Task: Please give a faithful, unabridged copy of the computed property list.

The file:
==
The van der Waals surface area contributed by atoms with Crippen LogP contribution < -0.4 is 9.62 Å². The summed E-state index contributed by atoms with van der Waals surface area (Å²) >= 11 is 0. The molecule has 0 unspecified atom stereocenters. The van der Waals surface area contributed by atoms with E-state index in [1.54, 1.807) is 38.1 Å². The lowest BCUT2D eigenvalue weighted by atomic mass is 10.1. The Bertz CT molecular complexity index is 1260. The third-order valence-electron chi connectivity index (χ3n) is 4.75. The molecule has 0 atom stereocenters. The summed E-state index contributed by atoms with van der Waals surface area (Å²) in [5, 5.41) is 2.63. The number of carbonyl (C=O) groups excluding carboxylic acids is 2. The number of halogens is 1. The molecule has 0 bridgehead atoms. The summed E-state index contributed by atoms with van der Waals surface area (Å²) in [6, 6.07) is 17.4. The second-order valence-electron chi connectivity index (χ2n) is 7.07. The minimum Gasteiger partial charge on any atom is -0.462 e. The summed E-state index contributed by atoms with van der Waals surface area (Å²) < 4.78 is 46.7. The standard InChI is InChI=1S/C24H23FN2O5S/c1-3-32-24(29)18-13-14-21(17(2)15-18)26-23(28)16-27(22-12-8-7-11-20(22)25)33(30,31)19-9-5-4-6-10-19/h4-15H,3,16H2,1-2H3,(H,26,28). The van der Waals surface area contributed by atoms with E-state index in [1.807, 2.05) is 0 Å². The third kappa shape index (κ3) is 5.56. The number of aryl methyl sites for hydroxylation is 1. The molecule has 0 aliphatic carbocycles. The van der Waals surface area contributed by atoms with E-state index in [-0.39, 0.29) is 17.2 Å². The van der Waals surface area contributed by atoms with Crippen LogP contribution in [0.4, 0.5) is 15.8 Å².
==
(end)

The van der Waals surface area contributed by atoms with Crippen LogP contribution < -0.4 is 9.62 Å². The summed E-state index contributed by atoms with van der Waals surface area (Å²) >= 11 is 0. The molecule has 0 unspecified atom stereocenters. The van der Waals surface area contributed by atoms with E-state index in [1.54, 1.807) is 38.1 Å². The lowest BCUT2D eigenvalue weighted by atomic mass is 10.1. The Bertz CT molecular complexity index is 1260. The third-order valence-electron chi connectivity index (χ3n) is 4.75. The molecule has 0 atom stereocenters. The summed E-state index contributed by atoms with van der Waals surface area (Å²) in [5, 5.41) is 2.63. The number of carbonyl (C=O) groups excluding carboxylic acids is 2. The number of halogens is 1. The molecule has 0 bridgehead atoms. The summed E-state index contributed by atoms with van der Waals surface area (Å²) in [6, 6.07) is 17.4. The second-order valence-electron chi connectivity index (χ2n) is 7.07. The minimum Gasteiger partial charge on any atom is -0.462 e. The summed E-state index contributed by atoms with van der Waals surface area (Å²) < 4.78 is 46.7. The standard InChI is InChI=1S/C24H23FN2O5S/c1-3-32-24(29)18-13-14-21(17(2)15-18)26-23(28)16-27(22-12-8-7-11-20(22)25)33(30,31)19-9-5-4-6-10-19/h4-15H,3,16H2,1-2H3,(H,26,28). The van der Waals surface area contributed by atoms with E-state index in [1.807, 2.05) is 0 Å². The third kappa shape index (κ3) is 5.56. The number of aryl methyl sites for hydroxylation is 1. The molecule has 0 aliphatic carbocycles. The van der Waals surface area contributed by atoms with E-state index in [-0.39, 0.29) is 17.2 Å². The van der Waals surface area contributed by atoms with Crippen LogP contribution in [0.4, 0.5) is 15.8 Å².